The Government's National Energy Strategy differs little from the shocking draft that was released prematurely, fossil fuels remain prominent in the strategy and it even spends time promoting the value of such resources.
While it has to be accepted our reliance on oil and coal can't be totally ignored a weaning process should be an important part of any strategy and this document appears to ignore this. There is a deliberate drive to exploit our carbon based resources to the maximum and make as much profit as possible while the going is good.
"The Government wants New Zealand to be a highly attractive global destination for petroleum exploration and production investment so we can develop the full potential of our petroleum resources."
While all the content on energy efficiencies, energy conservation and promoting alternatives exists, it really does appear as if they were things that "politically" should be mentioned but the key strategy is elsewhere. It is obvious that for the near future the money and governmental direction will be focussed most heavily on fossil fuels. This will only encourage and continue our dependence on this diminishing resource and put us into an even more vulnerable position in the future.
The promotion of "best practice" as a way of ensuring environmental responsibility has some serious flaws. Best practice means the best from current practice and in many industries the best falls short of good practice. A local environmentalist recently asked Minister Nick Smith for examples of best practice for lignite mining and got a silent response. Shell and Petrobras would probably claim that they operate using best practice but for many reasons I wouldn't feel reassured by such claims.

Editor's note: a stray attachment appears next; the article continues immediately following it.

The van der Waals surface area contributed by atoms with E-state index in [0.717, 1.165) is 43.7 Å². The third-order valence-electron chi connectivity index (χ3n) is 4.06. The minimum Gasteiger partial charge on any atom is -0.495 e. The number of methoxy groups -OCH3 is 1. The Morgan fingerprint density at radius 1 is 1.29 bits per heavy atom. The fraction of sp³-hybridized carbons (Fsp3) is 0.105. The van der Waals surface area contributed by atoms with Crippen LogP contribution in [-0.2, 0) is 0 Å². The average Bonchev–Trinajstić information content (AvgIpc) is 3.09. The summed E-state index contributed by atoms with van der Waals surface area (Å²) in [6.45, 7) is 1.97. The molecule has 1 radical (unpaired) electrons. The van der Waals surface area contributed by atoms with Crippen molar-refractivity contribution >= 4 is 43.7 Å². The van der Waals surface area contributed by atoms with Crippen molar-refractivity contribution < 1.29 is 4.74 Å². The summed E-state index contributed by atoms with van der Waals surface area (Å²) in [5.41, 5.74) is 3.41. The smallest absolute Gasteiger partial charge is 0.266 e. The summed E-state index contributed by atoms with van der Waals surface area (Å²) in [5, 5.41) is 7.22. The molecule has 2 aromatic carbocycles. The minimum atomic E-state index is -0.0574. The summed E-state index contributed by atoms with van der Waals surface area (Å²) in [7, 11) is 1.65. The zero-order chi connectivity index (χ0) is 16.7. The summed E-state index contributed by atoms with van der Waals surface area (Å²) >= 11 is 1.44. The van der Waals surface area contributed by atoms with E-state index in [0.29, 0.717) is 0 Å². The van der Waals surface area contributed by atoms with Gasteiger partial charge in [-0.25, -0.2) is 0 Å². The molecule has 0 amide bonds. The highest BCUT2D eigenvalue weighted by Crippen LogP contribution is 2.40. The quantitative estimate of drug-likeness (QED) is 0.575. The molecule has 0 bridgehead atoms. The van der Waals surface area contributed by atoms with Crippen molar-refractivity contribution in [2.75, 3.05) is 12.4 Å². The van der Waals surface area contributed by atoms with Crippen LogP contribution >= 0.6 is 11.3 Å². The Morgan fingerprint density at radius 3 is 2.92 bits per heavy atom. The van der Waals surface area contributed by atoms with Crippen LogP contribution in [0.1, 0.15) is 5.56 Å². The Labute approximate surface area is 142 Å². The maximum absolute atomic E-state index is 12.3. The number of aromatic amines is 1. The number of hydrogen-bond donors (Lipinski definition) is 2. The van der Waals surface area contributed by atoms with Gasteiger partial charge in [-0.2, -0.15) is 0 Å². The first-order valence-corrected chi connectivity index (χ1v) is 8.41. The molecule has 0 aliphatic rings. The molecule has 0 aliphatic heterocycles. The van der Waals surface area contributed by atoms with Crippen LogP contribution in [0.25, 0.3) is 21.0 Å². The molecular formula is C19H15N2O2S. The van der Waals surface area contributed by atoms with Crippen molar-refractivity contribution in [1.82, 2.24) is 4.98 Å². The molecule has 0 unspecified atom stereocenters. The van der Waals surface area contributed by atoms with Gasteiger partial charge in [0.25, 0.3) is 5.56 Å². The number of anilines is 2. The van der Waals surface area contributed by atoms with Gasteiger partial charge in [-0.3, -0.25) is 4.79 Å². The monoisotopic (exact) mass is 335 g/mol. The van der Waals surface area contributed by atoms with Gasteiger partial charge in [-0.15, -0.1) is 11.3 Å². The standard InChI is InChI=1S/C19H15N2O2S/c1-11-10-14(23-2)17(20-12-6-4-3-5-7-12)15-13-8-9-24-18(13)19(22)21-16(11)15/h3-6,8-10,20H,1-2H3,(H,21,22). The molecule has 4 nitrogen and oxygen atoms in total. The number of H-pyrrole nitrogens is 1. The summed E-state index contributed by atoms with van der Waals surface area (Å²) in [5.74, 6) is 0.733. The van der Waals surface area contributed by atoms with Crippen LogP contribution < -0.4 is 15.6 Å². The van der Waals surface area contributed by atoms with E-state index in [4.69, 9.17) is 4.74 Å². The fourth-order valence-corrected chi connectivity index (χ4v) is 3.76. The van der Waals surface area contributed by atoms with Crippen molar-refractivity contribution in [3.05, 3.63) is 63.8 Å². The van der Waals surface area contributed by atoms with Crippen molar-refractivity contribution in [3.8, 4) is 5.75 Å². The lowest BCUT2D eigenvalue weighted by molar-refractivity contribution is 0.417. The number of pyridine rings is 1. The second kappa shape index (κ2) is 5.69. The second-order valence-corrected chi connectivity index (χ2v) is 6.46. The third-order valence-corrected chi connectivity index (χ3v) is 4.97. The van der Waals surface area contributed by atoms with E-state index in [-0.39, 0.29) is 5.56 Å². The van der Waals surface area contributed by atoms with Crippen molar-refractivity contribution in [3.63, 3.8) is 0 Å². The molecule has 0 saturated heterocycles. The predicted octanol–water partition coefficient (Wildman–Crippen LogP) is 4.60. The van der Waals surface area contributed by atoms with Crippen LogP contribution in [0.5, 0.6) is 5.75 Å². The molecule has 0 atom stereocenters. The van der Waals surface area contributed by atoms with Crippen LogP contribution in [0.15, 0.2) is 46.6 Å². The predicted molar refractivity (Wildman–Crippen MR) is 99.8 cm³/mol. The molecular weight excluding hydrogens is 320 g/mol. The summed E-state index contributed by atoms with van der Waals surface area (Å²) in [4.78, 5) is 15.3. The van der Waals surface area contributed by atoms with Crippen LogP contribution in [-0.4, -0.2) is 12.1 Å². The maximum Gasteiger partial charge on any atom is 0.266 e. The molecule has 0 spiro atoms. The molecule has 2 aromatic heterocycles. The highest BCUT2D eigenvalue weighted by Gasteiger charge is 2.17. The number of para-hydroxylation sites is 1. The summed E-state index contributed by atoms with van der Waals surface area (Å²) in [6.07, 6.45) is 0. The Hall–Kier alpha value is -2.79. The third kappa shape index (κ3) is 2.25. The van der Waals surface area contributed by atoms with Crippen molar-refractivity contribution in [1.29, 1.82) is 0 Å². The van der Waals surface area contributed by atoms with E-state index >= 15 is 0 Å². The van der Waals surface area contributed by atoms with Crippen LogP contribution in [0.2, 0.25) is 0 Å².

The strategy's answer for the management of over-charging electricity companies is just to create more companies. It seems when there is a poorly functioning market the answer is to open it up even further, direct regulation of electricity markets is not an option for this government, even when market models are clearly failing. In fact the National Government continues to rely on business to self regulate despite the failings of the mining industry to ensure mine safety or the building industry to avoid the leaking building debacle:
"The Government encourages development and use of voluntary industry standards to rate building energy performance."
It is a real worry that this is the determining document for our nation's energy future when Venture Southland produced a provincial strategy that appears to have come from a far more reasoned and researched perspective.
Idiot/Savant describes the National strategy well when he says:
"This isn't a "strategy". Instead, its an abdication of responsibility. The lack of targets is a commitment to doing nothing, to business as usual. While that does produce slight improvements in energy efficiency, the government - and New Zealand - should be demanding more."